The process of writing a cookbook can start with an idea, a recipe or a need. One day at the beginning of last summer, I turned to my husband and said, "I think I should write a salad cookbook." A short conversation later I was jotting down ideas and making a grocery list to start my recipe testing. Months later, after a whirlwind of testing and retesting recipes with the help of some faithful testers, it was finished. My husband and I self-published it, and my book, "Fresh: Nourishing Salads for All Seasons," was born.
Now I am working on a second cookbook. This time I am working with a publisher, but am still free to go about writing it in my own way. While I often wonder what I was thinking in adding such a large project to my already busy life, I’ve enjoyed entering the fray again. This time it will be a longer book, which means more recipe testing, more writing, and more creative thinking. I am thankful that I have until the August to finish it.
For anyone out there who is considering writing a cookbook, and for those who have requested information on what the process is like for me, I thought I’d share how I go about writing a cookbook.
What is your philosophy? Who are you writing your cookbook for?
The first thing that is important to decide is the philosophy behind your recipes. What is your style and whom are you writing the cookbook for? For me, I want my cookbooks to feature nourishing foods based on real food ingredients. I also want the recipes to be assessable to the average cook and family friendly. In other words, I don’t write my cookbooks with food critics and gourmets in mind. I write them because I want to get the average person in the kitchen cooking real food more often.
For my salad cookbook, I tried to limit the number of special ingredients. I only called for two vinegars in the whole book, which was very intentional. I wanted to show that you can make a wide variety of salads with just a few basic pantry items on hand. Of course, fresh produce is always a must, but I decided I didn’t want to call for a huge variety of vinegars and oils in my recipes to make my recipes more budget-friendly. (You can hear about my first book by watching the above video).
After I had decided what my food philosophy was, I jotted down a rough outline of the book, and started filling it in with recipe ideas. Then I started to get specific. With such a huge project, you can really hold yourself back if you feel like you have to plan out every detail before you start recipe testing. I find that the pieces of the puzzle start to fall into place once you’ve gotten your hands dirty in creating recipes.
Jump into recipe testing
I start with the recipes I already use on a regular basis. The vast majority of them are either my own recipes, or ones that I adapted from old family recipes. From there I branch off into the recipes that jump out at me. As I continue to think, test, and retest, I keep asking myself, “Is this a recipe that I want to remake myself?” Basically, I want my cookbook to be a book that I am constantly using myself. That’s been true for my salad cookbook; I use it all the time. My goal for my next book is the same.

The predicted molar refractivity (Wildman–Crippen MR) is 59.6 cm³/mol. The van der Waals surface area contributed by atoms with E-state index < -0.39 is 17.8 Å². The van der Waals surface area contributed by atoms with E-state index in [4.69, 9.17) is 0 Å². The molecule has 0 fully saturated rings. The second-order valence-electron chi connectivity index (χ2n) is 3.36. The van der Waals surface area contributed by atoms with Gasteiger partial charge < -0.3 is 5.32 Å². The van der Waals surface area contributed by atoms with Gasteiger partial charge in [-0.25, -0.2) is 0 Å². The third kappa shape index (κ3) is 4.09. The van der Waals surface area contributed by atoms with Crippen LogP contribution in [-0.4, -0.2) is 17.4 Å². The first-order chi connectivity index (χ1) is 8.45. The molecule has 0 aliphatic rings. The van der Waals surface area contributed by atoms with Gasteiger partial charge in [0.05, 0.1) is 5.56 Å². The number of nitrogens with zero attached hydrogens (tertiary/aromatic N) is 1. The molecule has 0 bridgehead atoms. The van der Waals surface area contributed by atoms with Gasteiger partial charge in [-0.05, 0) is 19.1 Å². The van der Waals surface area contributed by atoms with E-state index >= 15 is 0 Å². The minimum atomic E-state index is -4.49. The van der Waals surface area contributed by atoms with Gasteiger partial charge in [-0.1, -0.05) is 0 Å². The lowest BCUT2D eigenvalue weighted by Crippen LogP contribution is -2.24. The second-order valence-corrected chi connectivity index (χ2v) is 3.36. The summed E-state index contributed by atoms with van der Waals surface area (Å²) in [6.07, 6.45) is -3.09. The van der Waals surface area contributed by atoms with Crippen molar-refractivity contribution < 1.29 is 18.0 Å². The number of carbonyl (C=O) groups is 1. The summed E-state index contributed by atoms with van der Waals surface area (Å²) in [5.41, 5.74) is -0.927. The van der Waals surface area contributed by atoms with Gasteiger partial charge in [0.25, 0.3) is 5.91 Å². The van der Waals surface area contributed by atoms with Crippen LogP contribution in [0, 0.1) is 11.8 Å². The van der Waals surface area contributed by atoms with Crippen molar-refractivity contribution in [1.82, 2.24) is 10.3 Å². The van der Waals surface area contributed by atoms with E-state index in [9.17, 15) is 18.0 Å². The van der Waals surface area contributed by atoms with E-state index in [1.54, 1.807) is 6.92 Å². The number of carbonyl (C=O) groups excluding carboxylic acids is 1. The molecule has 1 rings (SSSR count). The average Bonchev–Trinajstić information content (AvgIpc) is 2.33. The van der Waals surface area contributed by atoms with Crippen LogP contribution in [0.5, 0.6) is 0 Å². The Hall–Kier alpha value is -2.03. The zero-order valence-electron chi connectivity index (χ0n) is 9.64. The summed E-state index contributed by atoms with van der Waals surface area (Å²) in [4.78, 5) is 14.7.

Set an end goal and figure out a weekly goal
When I self-published, I set a time goal to have the book transcript finished (with my next book, I have deadline agreed on between me and the publisher). I figure out how many recipes I need to finish each week to meet that goal. It’s very important that you pace yourself.
Use recipe testers
I find is very helpful to have a large group of recipe testers. I split them into four groups, and then send them one or two recipes each week (for my salad cookbook, I sent them more). Having at least four people in each group ensures that someone tests every recipe.
Having to write out my recipes and send them off each week really helps me keep track of my progress and also gives me a good feel on how easy to follow my recipes are and how well others receive them. It can be tricky; I have a few recipes that get rave reviews by one person, and a not-so-great review by another. I try to figure out whether a mistake was made by the one who didn’t enjoy the recipe, whether or not they normally like that type of dish, or if they just simply didn’t enjoy the recipe.
I have a feedback form that they use that helps guide them in giving me the type of information I need to know. Recipe testers are invaluable because they point out errors like forgetting to inform the reader when to add a certain ingredient in — and to give me encouragement that I am on the right track when I get good reviews. It does create a lot of extra work for me, but I’ve found it is more than worth it.
Just do the next thing
Writing a cookbook can be an overwhelming task if you look at all that is still before you. I have had to be purposeful about just looking at my weekly goal, and take it one recipe at a time. By just doing the next thing, I keep myself on task without overwhelming myself.
Like everything, writing a cookbook takes determination, focus and a lot of hard work. But I've found it is rewarding work.
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